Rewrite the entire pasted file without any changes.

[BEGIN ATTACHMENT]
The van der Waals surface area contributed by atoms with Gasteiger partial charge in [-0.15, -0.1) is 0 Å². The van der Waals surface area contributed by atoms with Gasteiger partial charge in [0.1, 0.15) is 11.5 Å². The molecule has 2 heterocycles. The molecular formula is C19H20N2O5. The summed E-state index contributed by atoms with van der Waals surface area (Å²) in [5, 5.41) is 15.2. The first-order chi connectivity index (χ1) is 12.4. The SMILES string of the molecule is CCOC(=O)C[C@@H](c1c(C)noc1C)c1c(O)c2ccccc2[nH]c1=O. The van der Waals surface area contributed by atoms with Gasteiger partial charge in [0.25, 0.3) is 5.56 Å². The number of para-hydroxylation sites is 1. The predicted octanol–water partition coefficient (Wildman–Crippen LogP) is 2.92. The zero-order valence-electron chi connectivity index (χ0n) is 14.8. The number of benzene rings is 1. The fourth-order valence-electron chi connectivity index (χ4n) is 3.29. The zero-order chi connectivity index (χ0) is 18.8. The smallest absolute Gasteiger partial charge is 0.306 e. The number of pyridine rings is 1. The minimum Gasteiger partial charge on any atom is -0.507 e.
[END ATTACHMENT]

The van der Waals surface area contributed by atoms with Gasteiger partial charge in [-0.15, -0.1) is 0 Å². The van der Waals surface area contributed by atoms with Gasteiger partial charge in [0.1, 0.15) is 11.5 Å². The molecule has 2 heterocycles. The molecular formula is C19H20N2O5. The summed E-state index contributed by atoms with van der Waals surface area (Å²) in [5, 5.41) is 15.2. The first-order chi connectivity index (χ1) is 12.4. The SMILES string of the molecule is CCOC(=O)C[C@@H](c1c(C)noc1C)c1c(O)c2ccccc2[nH]c1=O. The van der Waals surface area contributed by atoms with Gasteiger partial charge in [0.25, 0.3) is 5.56 Å². The number of para-hydroxylation sites is 1. The predicted octanol–water partition coefficient (Wildman–Crippen LogP) is 2.92. The zero-order valence-electron chi connectivity index (χ0n) is 14.8. The number of benzene rings is 1. The fourth-order valence-electron chi connectivity index (χ4n) is 3.29. The zero-order chi connectivity index (χ0) is 18.8. The smallest absolute Gasteiger partial charge is 0.306 e. The number of pyridine rings is 1. The minimum Gasteiger partial charge on any atom is -0.507 e.